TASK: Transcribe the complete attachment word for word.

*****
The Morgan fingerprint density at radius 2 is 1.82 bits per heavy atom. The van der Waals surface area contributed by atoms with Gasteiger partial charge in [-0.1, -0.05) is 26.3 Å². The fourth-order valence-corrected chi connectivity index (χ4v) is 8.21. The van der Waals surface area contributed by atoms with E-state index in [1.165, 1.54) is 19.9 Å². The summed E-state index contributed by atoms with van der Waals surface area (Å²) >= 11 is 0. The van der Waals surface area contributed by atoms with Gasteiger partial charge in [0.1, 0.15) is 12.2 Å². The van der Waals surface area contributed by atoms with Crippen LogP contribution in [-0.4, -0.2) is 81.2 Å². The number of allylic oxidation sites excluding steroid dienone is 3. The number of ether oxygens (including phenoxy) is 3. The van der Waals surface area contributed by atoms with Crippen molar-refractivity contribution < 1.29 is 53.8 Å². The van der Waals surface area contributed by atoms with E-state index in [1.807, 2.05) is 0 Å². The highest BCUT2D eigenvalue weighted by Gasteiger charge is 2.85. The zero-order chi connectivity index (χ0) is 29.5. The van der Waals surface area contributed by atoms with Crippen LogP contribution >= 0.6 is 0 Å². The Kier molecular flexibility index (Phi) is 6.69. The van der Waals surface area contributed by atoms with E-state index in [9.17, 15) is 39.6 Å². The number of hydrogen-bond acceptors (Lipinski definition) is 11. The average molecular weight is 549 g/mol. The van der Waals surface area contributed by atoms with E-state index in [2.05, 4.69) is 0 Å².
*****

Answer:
The Morgan fingerprint density at radius 2 is 1.82 bits per heavy atom. The van der Waals surface area contributed by atoms with Gasteiger partial charge in [-0.1, -0.05) is 26.3 Å². The fourth-order valence-corrected chi connectivity index (χ4v) is 8.21. The van der Waals surface area contributed by atoms with E-state index in [1.165, 1.54) is 19.9 Å². The summed E-state index contributed by atoms with van der Waals surface area (Å²) >= 11 is 0. The van der Waals surface area contributed by atoms with Gasteiger partial charge in [0.1, 0.15) is 12.2 Å². The van der Waals surface area contributed by atoms with Crippen LogP contribution in [-0.4, -0.2) is 81.2 Å². The number of allylic oxidation sites excluding steroid dienone is 3. The number of ether oxygens (including phenoxy) is 3. The van der Waals surface area contributed by atoms with Crippen molar-refractivity contribution < 1.29 is 53.8 Å². The van der Waals surface area contributed by atoms with E-state index in [1.807, 2.05) is 0 Å². The highest BCUT2D eigenvalue weighted by Gasteiger charge is 2.85. The zero-order chi connectivity index (χ0) is 29.5. The van der Waals surface area contributed by atoms with Crippen LogP contribution >= 0.6 is 0 Å². The Kier molecular flexibility index (Phi) is 6.69. The van der Waals surface area contributed by atoms with E-state index in [9.17, 15) is 39.6 Å². The number of hydrogen-bond acceptors (Lipinski definition) is 11. The average molecular weight is 549 g/mol. The van der Waals surface area contributed by atoms with E-state index in [2.05, 4.69) is 0 Å².